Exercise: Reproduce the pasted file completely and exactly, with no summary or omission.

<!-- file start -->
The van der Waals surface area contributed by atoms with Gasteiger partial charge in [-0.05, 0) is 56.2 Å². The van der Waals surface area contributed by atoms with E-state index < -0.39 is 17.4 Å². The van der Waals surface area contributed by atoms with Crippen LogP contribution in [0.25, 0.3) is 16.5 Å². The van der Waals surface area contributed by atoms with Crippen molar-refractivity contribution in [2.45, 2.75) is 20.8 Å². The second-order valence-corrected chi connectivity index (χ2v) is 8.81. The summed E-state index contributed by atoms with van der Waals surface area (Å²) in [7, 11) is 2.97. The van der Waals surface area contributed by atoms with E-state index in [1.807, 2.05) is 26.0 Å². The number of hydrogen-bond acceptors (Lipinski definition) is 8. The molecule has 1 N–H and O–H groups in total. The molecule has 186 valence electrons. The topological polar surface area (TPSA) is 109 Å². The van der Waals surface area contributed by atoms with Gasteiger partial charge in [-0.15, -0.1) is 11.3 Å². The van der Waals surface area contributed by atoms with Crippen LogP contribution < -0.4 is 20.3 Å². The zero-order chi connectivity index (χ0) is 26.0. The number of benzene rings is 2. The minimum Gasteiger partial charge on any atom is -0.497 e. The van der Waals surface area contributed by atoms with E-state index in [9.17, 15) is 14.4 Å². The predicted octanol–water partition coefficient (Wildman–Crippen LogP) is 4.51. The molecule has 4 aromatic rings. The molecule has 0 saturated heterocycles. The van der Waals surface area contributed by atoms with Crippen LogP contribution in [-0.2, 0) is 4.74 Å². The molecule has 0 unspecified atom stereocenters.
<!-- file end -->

The van der Waals surface area contributed by atoms with Gasteiger partial charge in [-0.05, 0) is 56.2 Å². The van der Waals surface area contributed by atoms with E-state index < -0.39 is 17.4 Å². The van der Waals surface area contributed by atoms with Crippen LogP contribution in [0.25, 0.3) is 16.5 Å². The van der Waals surface area contributed by atoms with Crippen molar-refractivity contribution in [2.45, 2.75) is 20.8 Å². The second-order valence-corrected chi connectivity index (χ2v) is 8.81. The summed E-state index contributed by atoms with van der Waals surface area (Å²) in [7, 11) is 2.97. The van der Waals surface area contributed by atoms with E-state index in [1.807, 2.05) is 26.0 Å². The number of hydrogen-bond acceptors (Lipinski definition) is 8. The molecule has 1 N–H and O–H groups in total. The molecule has 186 valence electrons. The topological polar surface area (TPSA) is 109 Å². The van der Waals surface area contributed by atoms with Gasteiger partial charge in [-0.15, -0.1) is 11.3 Å². The van der Waals surface area contributed by atoms with Crippen LogP contribution < -0.4 is 20.3 Å². The zero-order chi connectivity index (χ0) is 26.0. The number of benzene rings is 2. The minimum Gasteiger partial charge on any atom is -0.497 e. The van der Waals surface area contributed by atoms with E-state index in [9.17, 15) is 14.4 Å². The predicted octanol–water partition coefficient (Wildman–Crippen LogP) is 4.51. The molecule has 4 aromatic rings. The molecule has 0 saturated heterocycles. The van der Waals surface area contributed by atoms with Crippen LogP contribution in [-0.2, 0) is 4.74 Å². The molecule has 0 unspecified atom stereocenters.